U.S. Water News Online
Bangor, Maine -- A recent agreement between Bangor
Co. and the Penobscot Indian Nation has temporarily suspended the licensing
process for the proposed Basin Mill Dam. The agreement, announced in Feb.
by Gov. Angus King, was brokered by state and federal governments in hopes of
avoiding any potential litigation by the Penobscot Nation and other groups
opposing construction of the dam. The agreement may affect up to five dam
projects planned by Bangor Hydro Electric, say company officials.
Bangor Electric had expected the Federal Energy Regulatory
(FERC) to make a decision on the licensing of the dam project sometime
this spring. But the 90-day petition for stay of the licensing process, though
not yet officially announced, is expected soon, according to Bangor Hydro
spokesman Alan Spear, and will most likely delay any further development
of the dam project for at least several months, he said.
Spear said the delay is intended to give the parties involved
more time to work out a settlement, thus avoiding a fight over the issue in
the courts. "All parties have agreed on the need for time to examine
all the issues without the pressure of a ticking clock," Spear said.
Under the agreement, two review groups are being formed, one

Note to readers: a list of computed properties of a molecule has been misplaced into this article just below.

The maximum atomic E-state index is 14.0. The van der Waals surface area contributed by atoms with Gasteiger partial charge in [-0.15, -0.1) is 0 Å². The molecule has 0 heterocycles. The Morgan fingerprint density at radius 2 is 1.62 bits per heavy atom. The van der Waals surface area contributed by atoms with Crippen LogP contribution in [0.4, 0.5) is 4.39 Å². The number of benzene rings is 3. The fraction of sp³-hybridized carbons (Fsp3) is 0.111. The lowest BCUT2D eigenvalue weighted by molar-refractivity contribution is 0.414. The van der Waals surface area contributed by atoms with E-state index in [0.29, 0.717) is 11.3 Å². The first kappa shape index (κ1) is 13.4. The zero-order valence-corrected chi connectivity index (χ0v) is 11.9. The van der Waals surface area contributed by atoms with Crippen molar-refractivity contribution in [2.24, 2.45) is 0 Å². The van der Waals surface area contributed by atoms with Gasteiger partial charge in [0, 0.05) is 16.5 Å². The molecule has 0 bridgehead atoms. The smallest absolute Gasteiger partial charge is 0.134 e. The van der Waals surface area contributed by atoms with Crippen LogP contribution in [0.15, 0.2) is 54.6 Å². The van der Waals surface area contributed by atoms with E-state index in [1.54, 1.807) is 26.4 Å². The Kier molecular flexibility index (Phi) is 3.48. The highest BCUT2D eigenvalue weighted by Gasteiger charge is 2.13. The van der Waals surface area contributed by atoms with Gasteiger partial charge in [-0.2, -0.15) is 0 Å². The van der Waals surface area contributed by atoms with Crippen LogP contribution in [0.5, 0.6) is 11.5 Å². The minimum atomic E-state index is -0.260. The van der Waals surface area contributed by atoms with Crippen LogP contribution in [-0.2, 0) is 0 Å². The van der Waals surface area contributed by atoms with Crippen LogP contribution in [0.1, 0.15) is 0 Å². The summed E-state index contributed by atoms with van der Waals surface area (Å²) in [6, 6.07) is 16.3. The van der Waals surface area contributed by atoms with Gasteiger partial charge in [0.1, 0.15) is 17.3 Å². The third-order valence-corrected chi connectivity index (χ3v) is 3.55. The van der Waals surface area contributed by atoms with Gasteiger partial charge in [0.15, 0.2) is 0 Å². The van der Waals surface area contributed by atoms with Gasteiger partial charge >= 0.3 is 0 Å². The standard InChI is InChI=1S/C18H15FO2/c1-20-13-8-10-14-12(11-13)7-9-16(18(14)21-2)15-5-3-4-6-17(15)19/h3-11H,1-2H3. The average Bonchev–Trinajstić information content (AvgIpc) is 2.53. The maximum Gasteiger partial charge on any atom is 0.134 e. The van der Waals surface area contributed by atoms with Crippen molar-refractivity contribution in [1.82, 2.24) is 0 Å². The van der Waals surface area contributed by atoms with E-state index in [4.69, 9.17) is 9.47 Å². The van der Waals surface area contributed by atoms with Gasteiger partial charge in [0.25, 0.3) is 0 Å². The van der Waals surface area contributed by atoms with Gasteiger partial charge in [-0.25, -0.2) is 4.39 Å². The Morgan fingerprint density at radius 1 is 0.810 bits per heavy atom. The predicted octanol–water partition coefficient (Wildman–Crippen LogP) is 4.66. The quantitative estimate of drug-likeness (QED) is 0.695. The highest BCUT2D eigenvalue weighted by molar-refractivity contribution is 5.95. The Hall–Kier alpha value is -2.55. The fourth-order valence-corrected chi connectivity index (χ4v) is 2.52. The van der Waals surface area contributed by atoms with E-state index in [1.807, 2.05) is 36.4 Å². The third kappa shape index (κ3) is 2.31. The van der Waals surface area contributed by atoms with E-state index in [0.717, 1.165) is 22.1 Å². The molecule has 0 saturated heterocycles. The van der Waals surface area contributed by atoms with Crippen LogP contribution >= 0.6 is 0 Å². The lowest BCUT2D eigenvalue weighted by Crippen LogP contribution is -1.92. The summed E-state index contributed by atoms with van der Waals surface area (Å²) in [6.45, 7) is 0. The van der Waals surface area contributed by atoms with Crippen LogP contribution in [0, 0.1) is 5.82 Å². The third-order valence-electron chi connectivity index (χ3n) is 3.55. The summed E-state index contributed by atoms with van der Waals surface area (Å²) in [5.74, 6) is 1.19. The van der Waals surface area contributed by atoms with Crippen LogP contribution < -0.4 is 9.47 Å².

examine policy issues, and one to address technical issues of dam development
on the Penobscot. According to a prepared statement from Gov. King's
office, these two groups will explore all aspects of the Basin Mills proposal.
Solutions which emerge from these deliberations, the statement read, could
mean that one or more of the dams on the lower Penobscot might not be built.
"The groups need to identify all the issues, and then tackle
them one at a time," said Spear. As to whether any dam would be eliminated,
including Basin Mills, Spear said it was premature to tell what will come from
deliberations. But he acknowledged that "in the spirit of true negotiations,
anything is possible."
The Basin Mills Dam project was proposed about 11 years ago,
has faced a number of challenges by both environmental groups and the Penobscot
Nation as it slowly worked its way through the state and federal approval
In July, the Maine Supreme Judicial Court rejected efforts by
conservation and wildlife groups to block the dam's construction, reaffirming
a 1993 state decision that gave conditional approval for the 38-megawatt dam
at Basin Mills.
The Penobscots had also sought unsuccessfully to get the Maine
congressional delegation to amend the Federal Power Act, giving the nation more
authority on a dam Bangor Hydro-Electric wants relicensed in Milford near
the Penobscot reservation. As well as seeking greater control over the licensing
process, the Penobscots had also sought to require Bangor Hydro to pay
$6 million to compensate for losses in the tribe's traditional fishing resources
and pay $69,000 annually for use of the Penobscot River.
Spears said it's impossible to tell whether any of these
will be addressed in current negotiations. He said Hydro-Electric is looking
forward to a "fruitful discussion with all parties involved."
"I give the Governor a lot of credit for bringing all these
disparate groups together," he said. "It does make the whole process
more complex, but we feel the extra effort will be well worth it. We are confident
a resolution can be reached which will be acceptable to all."
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